Recordtijden met sla in Bleiswijkse kas: tuinen bij Wageningen University & Research
Janse, Jan - \ 2018
Vulnerabilities and resilience of European power generation to 1.5 °C, 2 °C and 3 °C warming
Tobin, I. ; Greuell, W. ; Jerez, S. ; Ludwig, F. ; Vautard, R. ; Vliet, M.T.H. van; Breón, F.M. - \ 2018
Environmental Research Letters 13 (2018)4. - ISSN 1748-9318
climate change impacts - Electricity generation - hydropower - solar pv - thermoelectric - wind power
The electricity sector is currently considered mainly on the emission side of the climate change equation. In order to limit climate warming to below 2 °C, or even 1.5 °C, it must undergo a rapid transition towards carbon neutral production by the mid-century. Simultaneously, electricity generating technologies will be vulnerable to climate change. Here, we assess the impacts of climate change on wind, solar photovoltaic, hydro and thermoelectric power generation in Europe using a consistent modelling approach across the different technologies. We compare the impacts for different global warming scenarios: +1.5 °C, +2 °C and +3 °C. Results show that climate change has negative impacts on electricity production in most countries and for most technologies. Such impacts remain limited for a 1.5 °C warming, and roughly double for a 3 °C warming. Impacts are relatively limited for solar photovoltaic and wind power potential which may reduce up to 10%, while hydropower and thermoelectric generation may decrease by up to 20%. Generally, impacts are more severe in southern Europe than in northern Europe, inducing inequity between EU countries. We show that a higher share of renewables could reduce the vulnerability of power generation to climate change, although the variability of wind and solar PV production remains a significant challenge.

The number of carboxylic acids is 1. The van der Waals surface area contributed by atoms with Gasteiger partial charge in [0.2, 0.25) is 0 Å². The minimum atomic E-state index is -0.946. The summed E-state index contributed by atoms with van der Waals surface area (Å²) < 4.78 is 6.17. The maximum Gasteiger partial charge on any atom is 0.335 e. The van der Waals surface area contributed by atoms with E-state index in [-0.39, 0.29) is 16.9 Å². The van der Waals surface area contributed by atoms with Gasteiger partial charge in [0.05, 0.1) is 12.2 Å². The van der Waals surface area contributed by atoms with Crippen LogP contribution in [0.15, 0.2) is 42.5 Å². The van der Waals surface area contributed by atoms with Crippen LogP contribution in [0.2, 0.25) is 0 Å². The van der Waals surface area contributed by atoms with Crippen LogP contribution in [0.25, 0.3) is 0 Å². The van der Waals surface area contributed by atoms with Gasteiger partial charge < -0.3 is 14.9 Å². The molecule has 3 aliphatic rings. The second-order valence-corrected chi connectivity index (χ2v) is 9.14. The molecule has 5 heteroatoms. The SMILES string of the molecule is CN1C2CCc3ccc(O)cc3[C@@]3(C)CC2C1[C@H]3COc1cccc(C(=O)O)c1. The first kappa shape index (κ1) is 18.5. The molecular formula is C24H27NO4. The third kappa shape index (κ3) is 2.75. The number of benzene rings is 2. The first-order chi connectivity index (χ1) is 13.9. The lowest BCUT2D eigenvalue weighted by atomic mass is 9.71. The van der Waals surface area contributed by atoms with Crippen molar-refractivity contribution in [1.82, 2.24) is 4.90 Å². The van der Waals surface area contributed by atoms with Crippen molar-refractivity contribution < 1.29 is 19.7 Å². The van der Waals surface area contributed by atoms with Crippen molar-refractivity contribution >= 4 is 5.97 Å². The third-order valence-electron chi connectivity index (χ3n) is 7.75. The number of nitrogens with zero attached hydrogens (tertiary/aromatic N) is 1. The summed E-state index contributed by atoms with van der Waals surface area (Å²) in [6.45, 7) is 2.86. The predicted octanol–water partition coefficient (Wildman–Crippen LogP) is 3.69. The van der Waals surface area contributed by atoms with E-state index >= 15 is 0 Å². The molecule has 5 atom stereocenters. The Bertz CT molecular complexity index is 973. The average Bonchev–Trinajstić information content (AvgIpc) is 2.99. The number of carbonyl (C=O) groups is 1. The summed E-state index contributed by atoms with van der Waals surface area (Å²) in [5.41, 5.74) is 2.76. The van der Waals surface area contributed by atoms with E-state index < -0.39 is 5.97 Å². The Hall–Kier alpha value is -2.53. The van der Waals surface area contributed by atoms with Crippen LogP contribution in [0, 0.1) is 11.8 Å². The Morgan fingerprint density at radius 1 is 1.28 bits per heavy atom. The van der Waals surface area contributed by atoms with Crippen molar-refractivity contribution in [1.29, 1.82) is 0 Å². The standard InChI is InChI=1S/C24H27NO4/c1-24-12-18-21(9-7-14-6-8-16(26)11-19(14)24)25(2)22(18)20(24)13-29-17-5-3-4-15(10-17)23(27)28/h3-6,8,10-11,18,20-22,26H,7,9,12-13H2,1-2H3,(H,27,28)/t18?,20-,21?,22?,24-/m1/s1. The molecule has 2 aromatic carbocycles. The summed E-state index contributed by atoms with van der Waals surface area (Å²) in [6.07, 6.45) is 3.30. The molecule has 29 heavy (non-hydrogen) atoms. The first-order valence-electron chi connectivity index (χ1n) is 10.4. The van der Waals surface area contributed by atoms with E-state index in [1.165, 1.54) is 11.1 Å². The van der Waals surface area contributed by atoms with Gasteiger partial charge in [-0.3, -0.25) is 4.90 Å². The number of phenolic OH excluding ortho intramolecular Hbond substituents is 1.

Eerste eikenprocessierupsen al met brandharen, grootste overlast begin juni
Hellingman, S. ; Vliet, A.J.H. van; Bron, W.A. ; Kuppen, H. ; Jans, H. ; Buijs, J. - \ 2018
Wageningen : Nature Today
Energy Devices and Political Consumerism in Reconfigured Energy Systems
Kloppenburg, S. ; Vliet, B.J.M. van - \ 2018
In: The Oxford Handbook of Political Consumerism / Boström, Magnus, Behavior, Michele, Oosterveer, Peter, Oxford : Oxford University Press - ISBN 9780190629038 - 20 p.
prosumers - low-carbon electricity system - smart metering - solar panels - home batteries